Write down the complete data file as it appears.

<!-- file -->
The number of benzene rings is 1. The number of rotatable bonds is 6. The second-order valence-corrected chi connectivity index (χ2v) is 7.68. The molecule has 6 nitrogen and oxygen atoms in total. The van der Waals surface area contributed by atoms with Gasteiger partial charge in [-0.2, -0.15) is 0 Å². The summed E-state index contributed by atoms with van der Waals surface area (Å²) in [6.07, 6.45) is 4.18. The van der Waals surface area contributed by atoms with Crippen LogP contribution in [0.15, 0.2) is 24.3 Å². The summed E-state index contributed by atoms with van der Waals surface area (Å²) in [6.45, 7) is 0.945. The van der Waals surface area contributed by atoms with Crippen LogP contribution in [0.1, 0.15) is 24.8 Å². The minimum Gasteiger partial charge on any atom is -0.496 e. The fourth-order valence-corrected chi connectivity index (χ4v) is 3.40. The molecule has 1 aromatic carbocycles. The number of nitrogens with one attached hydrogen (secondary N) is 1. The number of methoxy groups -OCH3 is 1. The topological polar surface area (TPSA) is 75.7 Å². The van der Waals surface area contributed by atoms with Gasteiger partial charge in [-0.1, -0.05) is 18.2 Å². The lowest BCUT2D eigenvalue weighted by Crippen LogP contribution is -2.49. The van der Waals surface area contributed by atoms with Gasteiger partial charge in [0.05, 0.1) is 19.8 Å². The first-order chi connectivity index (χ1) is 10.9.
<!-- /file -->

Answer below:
The number of benzene rings is 1. The number of rotatable bonds is 6. The second-order valence-corrected chi connectivity index (χ2v) is 7.68. The molecule has 6 nitrogen and oxygen atoms in total. The van der Waals surface area contributed by atoms with Gasteiger partial charge in [-0.2, -0.15) is 0 Å². The summed E-state index contributed by atoms with van der Waals surface area (Å²) in [6.07, 6.45) is 4.18. The van der Waals surface area contributed by atoms with Crippen LogP contribution in [0.15, 0.2) is 24.3 Å². The summed E-state index contributed by atoms with van der Waals surface area (Å²) in [6.45, 7) is 0.945. The van der Waals surface area contributed by atoms with Crippen LogP contribution in [0.1, 0.15) is 24.8 Å². The minimum Gasteiger partial charge on any atom is -0.496 e. The fourth-order valence-corrected chi connectivity index (χ4v) is 3.40. The molecule has 1 aromatic carbocycles. The number of nitrogens with one attached hydrogen (secondary N) is 1. The number of methoxy groups -OCH3 is 1. The topological polar surface area (TPSA) is 75.7 Å². The van der Waals surface area contributed by atoms with Gasteiger partial charge in [-0.1, -0.05) is 18.2 Å². The lowest BCUT2D eigenvalue weighted by Crippen LogP contribution is -2.49. The van der Waals surface area contributed by atoms with Gasteiger partial charge in [0.05, 0.1) is 19.8 Å². The first-order chi connectivity index (χ1) is 10.9.